Friday, December 16, 2016

Cutting down on holiday travel stress - By Elizabeth Richards

One of the most stressful things about the holiday season can be the travelling involved. Traffic, young children, accommodation arrangements – there’s a lot to think about, and if you live far from where you celebrate, the trip can be overwhelming. But there are things you can do to minimize the stress, stay healthy, and keep your sanity while away from the comforts of home.

1.      Find your own space. Holidays have so many moving parts – family members you might only see once a year (sometimes for good reason), a wide range of personalities in a small space, conflicting preferences in food, activity level and personal space. Although staying with family might seem like a good idea – whether to save money or avoid hurt feelings – it’s a good idea to have somewhere you can escape to. A hotel room nearby where you can relax and not worry about being on your “best behavior” might just be the thing that saves the day.
2.     Pack snacks. Parents of young children have likely learned this trick, but even people with teenagers or no children at all can benefit. “Hanger” (Hunger induced anger) is real, and being cooped up in a small space can exacerbate the issue. Having nuts, fresh fruit, crackers and other easy snacks on hand can help. If you’re flying, be sure to grab something to eat before boarding. Many flights don’t serve food any longer, and even if they do offer a snack, it’s usually too small to make a difference in real hunger.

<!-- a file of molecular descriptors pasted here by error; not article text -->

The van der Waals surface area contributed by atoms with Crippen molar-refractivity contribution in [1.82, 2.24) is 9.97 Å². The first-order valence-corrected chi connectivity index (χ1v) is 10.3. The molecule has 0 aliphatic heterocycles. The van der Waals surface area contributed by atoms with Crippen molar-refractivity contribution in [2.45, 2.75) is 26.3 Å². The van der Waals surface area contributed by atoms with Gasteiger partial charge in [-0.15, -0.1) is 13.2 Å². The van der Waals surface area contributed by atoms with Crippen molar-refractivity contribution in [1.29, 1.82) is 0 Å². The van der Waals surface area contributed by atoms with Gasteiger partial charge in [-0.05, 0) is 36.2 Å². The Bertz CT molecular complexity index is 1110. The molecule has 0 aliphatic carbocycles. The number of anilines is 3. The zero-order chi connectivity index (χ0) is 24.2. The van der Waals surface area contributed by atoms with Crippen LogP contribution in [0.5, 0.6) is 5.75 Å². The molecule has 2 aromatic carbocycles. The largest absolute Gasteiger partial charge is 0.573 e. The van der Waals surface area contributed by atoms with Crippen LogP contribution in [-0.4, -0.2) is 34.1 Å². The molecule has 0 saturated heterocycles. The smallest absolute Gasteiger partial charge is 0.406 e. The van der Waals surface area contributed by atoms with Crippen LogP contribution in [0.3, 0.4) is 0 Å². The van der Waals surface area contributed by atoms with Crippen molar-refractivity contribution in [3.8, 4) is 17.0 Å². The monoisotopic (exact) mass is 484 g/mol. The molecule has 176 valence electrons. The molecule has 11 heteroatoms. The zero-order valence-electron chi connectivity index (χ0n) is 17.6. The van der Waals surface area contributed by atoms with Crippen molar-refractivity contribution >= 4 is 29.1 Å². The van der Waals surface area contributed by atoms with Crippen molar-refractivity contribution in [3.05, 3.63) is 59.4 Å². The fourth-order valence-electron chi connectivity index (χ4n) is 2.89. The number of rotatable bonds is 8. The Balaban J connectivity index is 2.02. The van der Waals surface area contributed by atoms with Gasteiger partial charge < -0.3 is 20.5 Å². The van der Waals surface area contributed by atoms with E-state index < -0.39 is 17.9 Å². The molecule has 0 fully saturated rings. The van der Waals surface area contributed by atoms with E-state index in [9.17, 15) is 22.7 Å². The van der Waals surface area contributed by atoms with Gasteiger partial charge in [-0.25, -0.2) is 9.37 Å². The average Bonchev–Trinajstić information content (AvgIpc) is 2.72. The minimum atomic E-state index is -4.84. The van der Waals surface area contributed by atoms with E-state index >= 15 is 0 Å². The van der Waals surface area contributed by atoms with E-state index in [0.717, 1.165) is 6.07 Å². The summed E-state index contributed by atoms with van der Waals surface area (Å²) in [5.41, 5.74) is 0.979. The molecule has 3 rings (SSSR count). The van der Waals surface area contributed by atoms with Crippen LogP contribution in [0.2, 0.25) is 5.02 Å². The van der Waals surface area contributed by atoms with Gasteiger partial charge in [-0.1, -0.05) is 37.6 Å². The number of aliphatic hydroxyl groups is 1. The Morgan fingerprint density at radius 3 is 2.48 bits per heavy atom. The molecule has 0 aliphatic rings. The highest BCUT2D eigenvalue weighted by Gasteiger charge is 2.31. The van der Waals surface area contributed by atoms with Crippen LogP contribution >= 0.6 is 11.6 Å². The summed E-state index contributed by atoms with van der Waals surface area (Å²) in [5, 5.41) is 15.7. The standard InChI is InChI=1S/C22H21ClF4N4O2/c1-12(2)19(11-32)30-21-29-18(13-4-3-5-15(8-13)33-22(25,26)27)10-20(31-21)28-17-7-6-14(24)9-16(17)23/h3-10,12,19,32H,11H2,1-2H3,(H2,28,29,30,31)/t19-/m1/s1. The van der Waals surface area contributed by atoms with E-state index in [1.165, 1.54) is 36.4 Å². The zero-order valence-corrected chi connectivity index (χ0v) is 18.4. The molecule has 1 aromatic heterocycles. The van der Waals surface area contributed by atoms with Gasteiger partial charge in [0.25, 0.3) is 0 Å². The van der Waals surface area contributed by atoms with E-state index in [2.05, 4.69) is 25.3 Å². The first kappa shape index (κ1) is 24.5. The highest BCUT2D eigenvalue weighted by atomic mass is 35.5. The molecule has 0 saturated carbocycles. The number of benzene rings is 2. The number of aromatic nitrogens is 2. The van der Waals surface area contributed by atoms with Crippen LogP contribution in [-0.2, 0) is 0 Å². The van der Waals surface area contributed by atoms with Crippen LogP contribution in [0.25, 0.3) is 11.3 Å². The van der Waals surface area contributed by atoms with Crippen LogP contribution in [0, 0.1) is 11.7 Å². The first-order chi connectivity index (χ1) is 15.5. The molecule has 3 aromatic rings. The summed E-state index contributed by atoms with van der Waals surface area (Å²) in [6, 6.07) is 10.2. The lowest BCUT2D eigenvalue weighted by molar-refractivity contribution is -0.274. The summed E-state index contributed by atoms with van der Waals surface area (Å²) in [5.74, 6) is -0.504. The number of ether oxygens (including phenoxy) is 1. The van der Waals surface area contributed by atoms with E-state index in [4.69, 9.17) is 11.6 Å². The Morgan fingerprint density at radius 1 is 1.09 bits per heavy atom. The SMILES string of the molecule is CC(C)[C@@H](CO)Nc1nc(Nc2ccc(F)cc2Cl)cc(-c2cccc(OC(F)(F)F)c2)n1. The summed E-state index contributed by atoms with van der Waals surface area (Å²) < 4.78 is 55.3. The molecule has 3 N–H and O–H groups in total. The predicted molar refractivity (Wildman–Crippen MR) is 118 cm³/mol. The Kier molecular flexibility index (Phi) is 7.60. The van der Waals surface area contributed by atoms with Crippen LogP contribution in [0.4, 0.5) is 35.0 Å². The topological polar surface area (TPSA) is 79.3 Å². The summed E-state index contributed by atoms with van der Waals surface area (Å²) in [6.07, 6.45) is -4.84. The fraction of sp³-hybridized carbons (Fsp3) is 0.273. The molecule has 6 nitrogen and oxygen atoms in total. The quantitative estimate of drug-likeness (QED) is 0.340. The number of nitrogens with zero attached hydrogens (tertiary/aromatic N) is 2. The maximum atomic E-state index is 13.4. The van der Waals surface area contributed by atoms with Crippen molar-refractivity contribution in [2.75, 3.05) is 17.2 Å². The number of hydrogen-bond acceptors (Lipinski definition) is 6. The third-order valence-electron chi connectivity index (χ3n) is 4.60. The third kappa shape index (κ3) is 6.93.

3.     Take breaks as necessary. If you are driving long distances, don’t time it to the minute. Plan for unexpected delays by giving yourself plenty of time to get where you are going. Get out of the car and take a brisk walk, do some jumping jacks, or just let the kids run off some energy. Plan ahead for interesting pit stops, or take a longer route with less traffic – moving is always better than sitting still! When flying, leave extra time between connecting flights especially if you will be in an unfamiliar airport.
4.     Keep it simple. You don’t need to bring everything in your closet. Choose one special holiday outfit, and then stick to basics. You aren’t likely to have a huge space to spread out in, and the less you pack, the less you have to keep organized. Let the kids help with packing too - just make a checklist so they don’t end up with a bag full of Pokemon cards and no underwear! Packing light can make air travel easier too - if you don’t have to check a bag you don’t have to wait when you get where you’re going.
5.     Plan travel wisely. If driving, leave before most people are up, or after they’ve gone to sleep. Traffic is far less likely to be backed up if you travel really early or late in the day. And children may be more likely to sleep, cutting down on the number of times you have to hear “are we there yet?” Also avoid peak travel days when possible (the Wednesday before Thanksgiving, for instance). Go a few days early, or travel on the actual holiday to avoid the crowds.

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